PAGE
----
With a baby under six months or one who has not been in the routine for long and for whom assistance had failed, I would advise using the crying down method to help him learn to settle himself. I have found that it can take a baby 10-20 minutes to “cry down” as he settles himself to sleep but sleep expert Dr Richard Ferber puts this at more like 10-30 minutes. Return to him several times and reassure him that you are there. Try not to pick him up and increase the times between your visits gradually.
A baby aged over six months with serious sleep association problems might need some controlled crying sleep training. This is a last resort and should always be preceded by a consultation with a doctor or health visitor. You should not to go to the baby for the first 10 minutes. After that, go in to the baby reassure him that you are there with a soothing touch and gentle voice. Do not pick him up as it is essential he learns to settle himself. Leave him for a further 10-15 minutes before repeating this. Continue until he settles, leaving the time longer and longer between visits.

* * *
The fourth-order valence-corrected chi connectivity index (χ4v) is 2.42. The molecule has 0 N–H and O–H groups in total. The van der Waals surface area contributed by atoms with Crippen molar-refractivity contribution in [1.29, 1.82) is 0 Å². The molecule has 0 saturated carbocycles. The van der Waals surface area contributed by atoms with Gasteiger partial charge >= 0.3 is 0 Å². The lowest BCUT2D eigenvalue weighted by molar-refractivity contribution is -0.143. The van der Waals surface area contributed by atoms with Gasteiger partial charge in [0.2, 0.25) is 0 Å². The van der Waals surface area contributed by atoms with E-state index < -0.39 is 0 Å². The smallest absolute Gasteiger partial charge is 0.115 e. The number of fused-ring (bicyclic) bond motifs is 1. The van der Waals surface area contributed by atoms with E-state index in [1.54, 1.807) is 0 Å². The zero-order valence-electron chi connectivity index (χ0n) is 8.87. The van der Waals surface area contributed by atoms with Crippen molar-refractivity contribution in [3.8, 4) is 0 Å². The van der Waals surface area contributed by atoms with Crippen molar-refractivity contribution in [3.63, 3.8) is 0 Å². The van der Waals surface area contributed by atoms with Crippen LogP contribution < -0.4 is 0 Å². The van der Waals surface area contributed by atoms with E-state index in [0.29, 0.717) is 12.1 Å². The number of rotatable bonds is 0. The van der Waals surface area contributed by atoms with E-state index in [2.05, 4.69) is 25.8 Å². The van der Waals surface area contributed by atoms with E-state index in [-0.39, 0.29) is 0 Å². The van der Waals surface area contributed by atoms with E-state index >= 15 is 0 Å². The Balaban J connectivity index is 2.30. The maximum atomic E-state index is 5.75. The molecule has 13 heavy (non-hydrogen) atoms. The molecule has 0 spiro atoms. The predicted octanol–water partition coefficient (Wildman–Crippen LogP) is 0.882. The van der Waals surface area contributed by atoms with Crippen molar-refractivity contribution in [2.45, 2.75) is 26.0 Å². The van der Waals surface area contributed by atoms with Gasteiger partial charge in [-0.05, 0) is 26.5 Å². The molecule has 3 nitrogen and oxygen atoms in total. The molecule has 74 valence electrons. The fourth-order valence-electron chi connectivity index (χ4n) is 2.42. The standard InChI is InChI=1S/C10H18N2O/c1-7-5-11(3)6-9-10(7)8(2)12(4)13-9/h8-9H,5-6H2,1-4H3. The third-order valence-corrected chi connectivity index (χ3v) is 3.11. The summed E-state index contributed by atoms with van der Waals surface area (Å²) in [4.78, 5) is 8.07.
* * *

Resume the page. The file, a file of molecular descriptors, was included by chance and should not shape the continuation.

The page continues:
Some babies may settle back to sleep but then wake during the second sleep cycle (ie. they have fallen asleep but woken again 35-45 minutes later). You need to decide whether to get him up or not at this point. If you leave him and he sleeps again you can leave the baby to sleep longer ie 2.45pm. If you decide to get him up rather than repeat the controlled crying twice during one lunchtime, get him up when he is having a quieter moment if you can – trying to avoid picking him up when he’s really crying. Once he learns to settle himself the problem should vanish entirely and you will have a contented little baby.
For many parents it is, of course, distressing to hear a baby cry himself to sleep but it will prevent long-term sleep problems which will ultimately deny him the sound sleep he needs for his physical and mental development.